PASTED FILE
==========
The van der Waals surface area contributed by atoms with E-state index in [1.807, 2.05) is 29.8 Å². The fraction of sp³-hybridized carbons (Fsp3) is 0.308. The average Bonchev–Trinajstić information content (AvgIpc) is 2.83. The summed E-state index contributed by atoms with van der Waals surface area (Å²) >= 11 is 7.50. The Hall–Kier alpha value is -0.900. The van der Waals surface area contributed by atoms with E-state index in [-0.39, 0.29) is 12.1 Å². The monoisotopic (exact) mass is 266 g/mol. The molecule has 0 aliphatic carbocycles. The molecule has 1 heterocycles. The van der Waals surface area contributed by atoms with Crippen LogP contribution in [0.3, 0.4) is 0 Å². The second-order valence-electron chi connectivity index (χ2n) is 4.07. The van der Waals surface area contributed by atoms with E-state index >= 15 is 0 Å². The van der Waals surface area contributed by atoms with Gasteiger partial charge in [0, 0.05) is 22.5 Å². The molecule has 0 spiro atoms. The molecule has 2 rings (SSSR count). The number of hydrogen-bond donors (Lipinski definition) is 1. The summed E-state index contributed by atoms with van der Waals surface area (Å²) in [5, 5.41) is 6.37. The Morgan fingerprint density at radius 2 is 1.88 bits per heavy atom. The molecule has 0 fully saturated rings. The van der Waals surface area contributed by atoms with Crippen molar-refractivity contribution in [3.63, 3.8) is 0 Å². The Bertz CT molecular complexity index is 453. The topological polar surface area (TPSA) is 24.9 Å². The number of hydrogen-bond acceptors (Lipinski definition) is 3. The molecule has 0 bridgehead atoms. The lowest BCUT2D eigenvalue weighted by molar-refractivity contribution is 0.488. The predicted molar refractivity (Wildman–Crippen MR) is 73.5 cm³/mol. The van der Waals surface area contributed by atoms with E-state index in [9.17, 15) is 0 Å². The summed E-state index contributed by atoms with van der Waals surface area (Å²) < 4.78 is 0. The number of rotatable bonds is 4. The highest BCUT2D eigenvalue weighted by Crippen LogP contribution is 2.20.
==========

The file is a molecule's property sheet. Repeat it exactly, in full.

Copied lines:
The van der Waals surface area contributed by atoms with E-state index in [1.807, 2.05) is 29.8 Å². The fraction of sp³-hybridized carbons (Fsp3) is 0.308. The average Bonchev–Trinajstić information content (AvgIpc) is 2.83. The summed E-state index contributed by atoms with van der Waals surface area (Å²) >= 11 is 7.50. The Hall–Kier alpha value is -0.900. The van der Waals surface area contributed by atoms with E-state index in [-0.39, 0.29) is 12.1 Å². The monoisotopic (exact) mass is 266 g/mol. The molecule has 0 aliphatic carbocycles. The molecule has 1 heterocycles. The van der Waals surface area contributed by atoms with Crippen LogP contribution in [0.3, 0.4) is 0 Å². The second-order valence-electron chi connectivity index (χ2n) is 4.07. The van der Waals surface area contributed by atoms with E-state index >= 15 is 0 Å². The van der Waals surface area contributed by atoms with Gasteiger partial charge in [0, 0.05) is 22.5 Å². The molecule has 0 spiro atoms. The molecule has 2 rings (SSSR count). The number of hydrogen-bond donors (Lipinski definition) is 1. The summed E-state index contributed by atoms with van der Waals surface area (Å²) in [5, 5.41) is 6.37. The Morgan fingerprint density at radius 2 is 1.88 bits per heavy atom. The molecule has 0 fully saturated rings. The van der Waals surface area contributed by atoms with Crippen molar-refractivity contribution in [3.63, 3.8) is 0 Å². The Bertz CT molecular complexity index is 453. The topological polar surface area (TPSA) is 24.9 Å². The number of hydrogen-bond acceptors (Lipinski definition) is 3. The molecule has 0 bridgehead atoms. The lowest BCUT2D eigenvalue weighted by molar-refractivity contribution is 0.488. The predicted molar refractivity (Wildman–Crippen MR) is 73.5 cm³/mol. The van der Waals surface area contributed by atoms with E-state index in [9.17, 15) is 0 Å². The summed E-state index contributed by atoms with van der Waals surface area (Å²) < 4.78 is 0. The number of rotatable bonds is 4. The highest BCUT2D eigenvalue weighted by Crippen LogP contribution is 2.20.